weeks - 2:28 am on Jan 23, 2011 (gmt 0)
Elsewhen, righto! Well said.
"Quality" aside, where does their economic incentive lie?
Jonathan, welcome to WW. Good point, but I think this move by Google goes to the heart of their economics. The better the results, the more people will depend on their service, and thus it snowballs. And, once people get burned more than twice, they'll start looking elsewhere.
Tonight we had a bit of a medical crisis here. One member of the family to go to the emergency room with problem with their right eye. Very upsetting.
Naturally, we turned to the web for some information. Finally found what we needed to know at the National Institute of Health (a US federal agency). But, it took some very, very aggressive searching, with some key terms from our specialist's website, to find out what we needed.
And, it shouldn't have been difficult. It was a straightforward question and a common-enough medical event. But what Google and Bing offered with the common terms was results from content farms offering very brief one or two sentences and "see your doctor." eHow among the worse.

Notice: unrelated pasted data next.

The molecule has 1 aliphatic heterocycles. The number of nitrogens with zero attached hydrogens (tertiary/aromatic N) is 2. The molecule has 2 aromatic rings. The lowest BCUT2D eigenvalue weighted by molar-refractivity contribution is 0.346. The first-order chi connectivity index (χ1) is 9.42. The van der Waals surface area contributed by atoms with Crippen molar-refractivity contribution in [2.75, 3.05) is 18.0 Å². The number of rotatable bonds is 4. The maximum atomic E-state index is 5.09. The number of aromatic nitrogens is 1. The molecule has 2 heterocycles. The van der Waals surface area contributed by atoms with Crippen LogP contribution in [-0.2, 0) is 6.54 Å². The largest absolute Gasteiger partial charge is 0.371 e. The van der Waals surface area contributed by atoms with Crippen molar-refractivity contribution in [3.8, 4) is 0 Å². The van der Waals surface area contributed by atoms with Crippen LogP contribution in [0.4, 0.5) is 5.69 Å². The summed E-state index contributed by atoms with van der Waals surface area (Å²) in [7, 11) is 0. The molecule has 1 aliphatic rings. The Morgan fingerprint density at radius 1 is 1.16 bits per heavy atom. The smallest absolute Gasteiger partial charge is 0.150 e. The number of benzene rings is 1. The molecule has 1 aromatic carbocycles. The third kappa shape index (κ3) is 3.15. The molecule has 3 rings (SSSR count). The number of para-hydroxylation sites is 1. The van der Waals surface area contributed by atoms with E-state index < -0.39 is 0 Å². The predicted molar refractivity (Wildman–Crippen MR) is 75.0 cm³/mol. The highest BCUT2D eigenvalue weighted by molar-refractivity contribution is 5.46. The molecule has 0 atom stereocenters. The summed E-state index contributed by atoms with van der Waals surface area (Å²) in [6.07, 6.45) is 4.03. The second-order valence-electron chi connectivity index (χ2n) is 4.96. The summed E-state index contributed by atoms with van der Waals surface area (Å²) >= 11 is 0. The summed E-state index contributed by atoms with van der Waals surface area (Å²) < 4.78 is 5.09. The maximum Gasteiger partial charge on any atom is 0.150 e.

I have been among the voices who have stressed getting sponsorships outside of Google and building relationship where you don't live or die by search engine traffic. That said, Google's impact cannot be ignored. I have one client where the search engine rank is vital to the enterprise (and it ranks high) so I'm going to be watching this. They must do better and those of us who are offering quality information should wish them well. But, please Google, be careful.